The brigade, made up of Irish immigrants from New York, Massachusetts and Pennsylvania was nicknamed, "the Sons of Erin". By war's end that had changed to, "the Fearless Sons of Erin". At their formation in 1862, the brigade, commanded by Thomas Francis Meagher, numbered 3,000 men. A year later only 300 were left. The battles of Fair Oaks, Antietam and Fredericksburg among others, had taken ghastly tolls. After the
At the start of the war, Notre Dame University, whose sports teams even today bear the name "Fighting Irish", sent many of it's priests to serve as Union chaplains. One of these was Father William Corby who was assigned to the Irish Brigade. Father Corby faithfully followed his brigade throughout their battles, and was there with them at Gettysburg. Many accounts survive of the moving moment that preceded the battle, as Father Corby stepped onto a boulder, and the entire brigade removed their hats and knelt around him as he offered them absolution. The statue of Father Corby at Gettysburg is said to grace that same boulder.
After their engagement at the Wheatfield, only around 300 soldiers remained in the battalion. They continued to serve their adopted country valiantly and were periodically reinforced, but never reached their original force size. Colonel Kelly was recommended by no less than Abraham Lincoln to receive a promotion to Brigadier General, but that promotion never came. Some maintain discrimination against Irish officers was the reason General Halleck refused to promote him. In June of 1864 Colonel Kelly was killed, shot in the head leading the Irish Brigade in an attack of Confederate earthworks at Petersburg.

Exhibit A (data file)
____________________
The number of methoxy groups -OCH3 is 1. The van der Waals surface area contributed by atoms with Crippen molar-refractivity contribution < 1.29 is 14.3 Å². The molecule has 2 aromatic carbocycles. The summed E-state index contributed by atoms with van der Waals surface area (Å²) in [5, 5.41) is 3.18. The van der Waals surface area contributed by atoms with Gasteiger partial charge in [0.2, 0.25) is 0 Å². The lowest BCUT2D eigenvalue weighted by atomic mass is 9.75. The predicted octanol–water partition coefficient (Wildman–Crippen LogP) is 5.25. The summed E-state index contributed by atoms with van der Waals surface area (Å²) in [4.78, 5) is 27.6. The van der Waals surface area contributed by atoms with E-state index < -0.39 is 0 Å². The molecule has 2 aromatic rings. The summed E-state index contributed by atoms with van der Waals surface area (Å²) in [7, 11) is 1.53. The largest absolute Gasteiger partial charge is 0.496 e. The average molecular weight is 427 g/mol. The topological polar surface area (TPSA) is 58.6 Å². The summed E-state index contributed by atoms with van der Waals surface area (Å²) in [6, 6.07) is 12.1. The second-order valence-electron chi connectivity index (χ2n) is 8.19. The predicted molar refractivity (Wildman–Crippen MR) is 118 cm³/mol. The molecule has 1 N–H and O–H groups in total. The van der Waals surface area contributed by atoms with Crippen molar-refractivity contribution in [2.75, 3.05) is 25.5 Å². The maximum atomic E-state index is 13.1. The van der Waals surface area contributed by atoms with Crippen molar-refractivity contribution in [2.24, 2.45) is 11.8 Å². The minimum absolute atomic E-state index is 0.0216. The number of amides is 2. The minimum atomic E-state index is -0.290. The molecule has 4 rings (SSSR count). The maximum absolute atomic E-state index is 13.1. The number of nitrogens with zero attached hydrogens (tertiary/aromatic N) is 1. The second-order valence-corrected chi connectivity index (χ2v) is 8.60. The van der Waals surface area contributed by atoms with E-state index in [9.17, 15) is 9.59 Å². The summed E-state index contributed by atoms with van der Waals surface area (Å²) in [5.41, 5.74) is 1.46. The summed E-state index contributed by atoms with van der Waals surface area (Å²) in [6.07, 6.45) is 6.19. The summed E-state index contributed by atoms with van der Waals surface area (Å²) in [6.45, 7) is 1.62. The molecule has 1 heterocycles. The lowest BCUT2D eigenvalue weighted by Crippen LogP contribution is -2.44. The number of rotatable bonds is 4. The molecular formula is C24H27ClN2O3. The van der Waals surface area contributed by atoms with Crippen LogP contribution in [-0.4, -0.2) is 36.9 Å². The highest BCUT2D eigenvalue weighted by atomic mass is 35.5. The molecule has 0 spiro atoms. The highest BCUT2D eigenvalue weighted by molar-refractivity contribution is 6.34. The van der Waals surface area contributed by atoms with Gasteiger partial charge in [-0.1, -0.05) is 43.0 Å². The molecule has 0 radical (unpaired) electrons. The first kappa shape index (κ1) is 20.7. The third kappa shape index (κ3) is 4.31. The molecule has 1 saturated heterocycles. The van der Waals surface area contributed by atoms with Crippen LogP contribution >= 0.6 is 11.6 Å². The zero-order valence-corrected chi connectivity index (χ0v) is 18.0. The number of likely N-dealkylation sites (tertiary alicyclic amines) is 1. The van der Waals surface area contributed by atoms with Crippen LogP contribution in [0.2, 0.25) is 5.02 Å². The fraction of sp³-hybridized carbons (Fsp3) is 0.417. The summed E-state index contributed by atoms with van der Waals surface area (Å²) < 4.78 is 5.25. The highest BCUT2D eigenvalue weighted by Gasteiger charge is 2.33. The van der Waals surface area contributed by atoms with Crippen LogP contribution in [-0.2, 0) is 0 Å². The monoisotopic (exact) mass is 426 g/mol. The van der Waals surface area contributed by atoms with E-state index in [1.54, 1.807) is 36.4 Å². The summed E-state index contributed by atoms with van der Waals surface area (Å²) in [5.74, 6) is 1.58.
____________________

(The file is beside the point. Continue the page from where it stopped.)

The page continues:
Afterwards, the brigade was disbanded and incorporated into other brigades, only to be reformed in 1865. The only unit of the old brigade that is still active today is "the Fighting 69th", of the New York National Guard. They served with distinction in Iraq, securing parts of Baghdad and the airport road known as Route Irish, and also in Afghanistan.
To their memory and the memory of all soldiers who did their duty as they saw it, and paid a terrible price, a humble thank you.